You can’t play catch with your child because you get too
winded. You wake up in the middle of the night choking due to sleep apnea. You
want to be able to shop for clothes in mainstream stores. There are hundreds of
reasons to lose weight. Even so, whether due to fear of failure or simple
comfort, many people don’t even try. So, when is it time to step out of denial
and lose weight for good?
Being diagnosed with a weight-related medical condition
such as heart disease, type 2 diabetes, or high cholesterol offers a more
persuasive argument for losing weight now. In general, the heavier you are, the
more likely you are to experience health problems. Your risk increases even
further with a family history of certain chronic conditions like diabetes, or
if you tend to gain weight around your abdomen. According to Intermountain Clinics, “apple” shapes are
naturally more predisposed to heart disease, cancer, and diabetes than “pear”
shapes, carrying weight in the hips and rear end.
Your doctor can often provide the initial motivation for
weight loss. Whether it comes through a frightening diagnosis or the
possibility of one down the road, many people leave the doctor’s office with a
commitment to lose weight.
Lifestyle diseases like type 2 diabetes and
cardiovascular disease are completely preventable. When your doctor tells you
these diseases are life threatening unless you make a change, it can be a real
Even a modest weight loss can dramatically decrease your
risk of disease. The Journal of Epidemiology and Community Health reported that each
kilogram (2.2 pounds) of weight lost annually over a period of 10 years was
linked with a 33 percent lower risk of diabetes. Similar findings have been
reported when looking at weight loss and a reduced risk of heart disease.
According to the Journal of the American Medical Association, in addition to diabetes
and heart disease, weight loss can decrease the symptoms of arthritis. It can
even reduce the risk of several types of cancer, including breast cancer, when
weight loss occurs after menopause.
If disease prevention and a
longer life aren’t reasons enough, many people first attempt weight loss for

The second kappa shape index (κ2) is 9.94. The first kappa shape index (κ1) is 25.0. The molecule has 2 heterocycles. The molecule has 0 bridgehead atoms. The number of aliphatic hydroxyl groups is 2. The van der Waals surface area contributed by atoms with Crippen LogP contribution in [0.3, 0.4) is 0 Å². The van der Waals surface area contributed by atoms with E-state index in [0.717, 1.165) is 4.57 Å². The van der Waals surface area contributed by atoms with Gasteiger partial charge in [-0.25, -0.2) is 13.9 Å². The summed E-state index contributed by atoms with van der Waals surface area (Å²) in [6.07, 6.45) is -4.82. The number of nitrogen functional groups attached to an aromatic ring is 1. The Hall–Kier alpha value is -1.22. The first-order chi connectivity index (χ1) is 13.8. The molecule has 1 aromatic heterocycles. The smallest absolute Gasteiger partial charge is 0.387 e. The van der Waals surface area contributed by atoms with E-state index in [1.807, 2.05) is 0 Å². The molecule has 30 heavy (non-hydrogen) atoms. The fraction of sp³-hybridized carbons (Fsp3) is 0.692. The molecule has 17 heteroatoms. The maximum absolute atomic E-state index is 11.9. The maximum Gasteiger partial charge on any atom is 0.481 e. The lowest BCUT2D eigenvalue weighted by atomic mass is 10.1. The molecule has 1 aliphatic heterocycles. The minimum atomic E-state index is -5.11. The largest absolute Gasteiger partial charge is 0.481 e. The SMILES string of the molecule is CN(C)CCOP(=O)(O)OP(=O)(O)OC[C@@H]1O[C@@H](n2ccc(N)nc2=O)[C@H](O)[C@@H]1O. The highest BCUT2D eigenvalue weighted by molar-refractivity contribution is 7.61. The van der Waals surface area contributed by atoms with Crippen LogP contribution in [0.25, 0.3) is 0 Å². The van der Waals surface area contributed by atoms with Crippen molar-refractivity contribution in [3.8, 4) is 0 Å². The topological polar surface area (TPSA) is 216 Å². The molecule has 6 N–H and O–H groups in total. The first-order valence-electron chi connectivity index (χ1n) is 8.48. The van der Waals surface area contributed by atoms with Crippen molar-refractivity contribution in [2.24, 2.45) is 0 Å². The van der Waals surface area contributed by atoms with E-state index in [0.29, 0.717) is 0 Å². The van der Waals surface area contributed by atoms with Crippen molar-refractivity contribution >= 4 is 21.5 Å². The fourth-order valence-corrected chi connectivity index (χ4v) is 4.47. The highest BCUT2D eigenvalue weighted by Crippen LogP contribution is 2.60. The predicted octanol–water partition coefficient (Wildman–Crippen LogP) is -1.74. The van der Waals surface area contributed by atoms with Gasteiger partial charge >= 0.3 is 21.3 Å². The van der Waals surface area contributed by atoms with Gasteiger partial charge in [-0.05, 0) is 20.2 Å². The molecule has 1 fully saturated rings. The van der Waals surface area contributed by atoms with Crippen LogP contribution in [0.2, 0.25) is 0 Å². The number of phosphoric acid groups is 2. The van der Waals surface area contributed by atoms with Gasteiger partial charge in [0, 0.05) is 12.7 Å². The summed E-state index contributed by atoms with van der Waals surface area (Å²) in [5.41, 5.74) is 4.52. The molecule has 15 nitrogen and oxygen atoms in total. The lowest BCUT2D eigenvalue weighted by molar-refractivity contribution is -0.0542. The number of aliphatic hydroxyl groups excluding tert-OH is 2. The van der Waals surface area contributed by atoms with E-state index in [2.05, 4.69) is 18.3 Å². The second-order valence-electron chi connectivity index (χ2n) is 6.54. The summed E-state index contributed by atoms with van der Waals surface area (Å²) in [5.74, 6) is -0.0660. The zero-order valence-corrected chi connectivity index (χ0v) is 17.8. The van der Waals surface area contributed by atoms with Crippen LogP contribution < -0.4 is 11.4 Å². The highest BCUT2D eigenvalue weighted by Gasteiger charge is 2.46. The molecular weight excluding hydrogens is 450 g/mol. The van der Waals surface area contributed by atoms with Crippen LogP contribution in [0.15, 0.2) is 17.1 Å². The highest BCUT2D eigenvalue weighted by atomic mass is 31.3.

personal reasons. These too can provide significant motivation. However, if a
special event or short-term goal is your motivation, you will want to ensure
you also have long-term goals to help ensure you keep the weight off and
maintain the benefits of a healthier weight. Personal motivations can include:
- lack of energy
- low self-esteem
- poor body image
- upcoming special events
- feeling uncomfortable in your own skin or your tight clothing
- desire to physically keep up with your children
- desire to look and feel more attractive
Whatever your motivation, your success will hinge on how
ready you are to commit to the
challenge. You’ll know you’re ready when you can answer “yes” to all of the
- I am ready to make a lifelong commitment to eating
healthy foods and exercising on most days of the week.
- I have set a realistic weight-loss goal and understand
that when it comes to successful, long-term weight loss, slow and steady (one
to two pounds per week) wins the race.
- I have addressed the underlying emotional issues behind
why I overeat.
- I don’t suffer from anorexia or bulimia.
- I have identified the distractions in my life that
threaten to derail my efforts (my career, my interpersonal relationships, and
my finances) and have developed ways to deal with them.
- I have built a solid support system, including friends
and family members, a therapist or nutritionist, a nearby weight-loss center,
or an online group.
- I recognize that plateaus happen, and I am committed to
working through them.
Losing weight requires commitment and dedication — not
just to dropping a few pounds, but to making lasting lifestyle changes. Your
motivations should be solid, not fleeting. Sure, your jeans will fit better,
but improved confidence and better health are reasons that will propel you
further in your weight-loss journey.